Clean Food: How to Keep a Beginner’s Mind in The Kitchen.
In the kitchen, I practice daily with the concept of clean food.
Clean food is semantically and emotionally decontaminated from memories and attributes from the past. And this approach to food is what ultimately has led me not only to making peace with it, but also to discovering in the kitchen a cradle of creativity, culture, and pleasure.
Most of my childhood memories are connected to food. In fact, some of the most important formative moments in my life, for better or for worse, took place at the dining table. It is there that I first witnessed joy, pleasure and laughter, but also rage, shame and discomfort.
The other night I made pasta with eggplant and goat cheese. I use goat cheese quite often in my dishes, and the first thing I am always reminded of, when spreading it on a bruschetta, adding it to salads, frittatas or pastas, is something that I learned from my mother, that goat cheese is low in cholesterol.
I never had a problem with cholesterol; never has a doctor suggested I keep its levels under control.
So I wondered: “Why is the low level of cholesterol in goat cheese, and the fact that my mother always pointed it out, the first thing that comes to mind when I am about to enjoy its creaminess and intense flavor?”
Numerous are the characteristics that I could easily attribute to goat cheese: earthy, for example, or sweet, nutty, and tangy. ‘Low-cholesterol’ is not a smell, a color, or a taste.
Moreover: “How did I know that goat cheese really was a low-cholesterol food? I had never researched the truth of such a statement.”
As an infant, I was difficult with food; I didn’t want to eat and I was forced to. Then, growing up, I became a child who liked to eat, a little too much perhaps, until I stopped altogether. Since very early in my childhood, several family members referred to my metabolism as slow. I seemed to enjoy food, but I also gained quite some weight past the age of 4 or 5; my brother, on the other hand, never gained a pound. I was chubby and suffered from asthma, he was slender and athletic.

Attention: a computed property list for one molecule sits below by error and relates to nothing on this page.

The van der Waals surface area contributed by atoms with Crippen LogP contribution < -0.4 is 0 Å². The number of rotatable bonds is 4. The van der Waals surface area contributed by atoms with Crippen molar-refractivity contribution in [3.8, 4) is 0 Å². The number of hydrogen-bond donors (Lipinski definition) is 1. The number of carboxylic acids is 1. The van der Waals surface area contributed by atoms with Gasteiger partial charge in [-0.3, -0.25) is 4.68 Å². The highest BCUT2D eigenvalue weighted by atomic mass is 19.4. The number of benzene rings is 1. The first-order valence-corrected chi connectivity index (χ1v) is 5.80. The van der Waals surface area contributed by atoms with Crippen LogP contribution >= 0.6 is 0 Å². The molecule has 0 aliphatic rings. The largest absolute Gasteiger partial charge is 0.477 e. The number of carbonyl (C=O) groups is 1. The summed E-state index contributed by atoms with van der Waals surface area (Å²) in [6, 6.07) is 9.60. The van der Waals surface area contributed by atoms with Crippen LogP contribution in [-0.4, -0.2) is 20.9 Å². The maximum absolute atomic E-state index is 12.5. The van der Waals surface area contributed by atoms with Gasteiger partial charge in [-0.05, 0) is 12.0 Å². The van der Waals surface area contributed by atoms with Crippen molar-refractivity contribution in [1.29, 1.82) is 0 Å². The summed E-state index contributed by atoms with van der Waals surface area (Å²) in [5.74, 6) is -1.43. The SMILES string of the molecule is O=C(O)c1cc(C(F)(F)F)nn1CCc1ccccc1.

“Alice is like the Carbones,” echoes in my head almost like a curse, or something to be ashamed of. “She gains weight, while Andrea can eat as much as he wants, and burns calories right away.”
For years I kept the ‘information’ about metabolism tight to my heart, and very close to the notion of low-cholesterol. In my head, I was doomed to be overweight, unless I starved myself and worked out obsessively.
“Was there a doctor in your family?” My therapists asked, just a few months ago, when I told them about my metabolism.
“No,” I said.
And everything suddenly became clear.
Goat cheese, it turns out, truly is a cheese low in fat and cholesterol. But my metabolism nonetheless isn’t at all slow. It works quite well, actually, and I don’t have a weight problem. I don’t starve myself any more, and I healthily work out.
It took me 25 years to decontaminate food and the act of eating it from the attribute, slow metabolism, that is, that several family members and acquaintances had mistakenly attached to it. Similarly, it took me very long to decontaminate goat cheese from its not so important cholesterol level, and to enjoy it because of its taste and interesting pairing with other ingredients.
Semantically and emotionally cleaning the food I cook not only helped me heal from my eating disorder and from my co-dependence with old, unhealthy ideas that were instilled in me, it also allowed me to re-discover its many layers with a beginner’s mind.
So I made pasta with roasted eggplant, mint, and goat cheese. It was absolutely divine, and with parents and husband we enjoyed every bite of it.
Compliments from my mother, a great cook herself, were just the cherry on top.
You can find my recipe for Pasta with Roasted Eggplant, Mint, and Goat Cheese on the RECIPE page.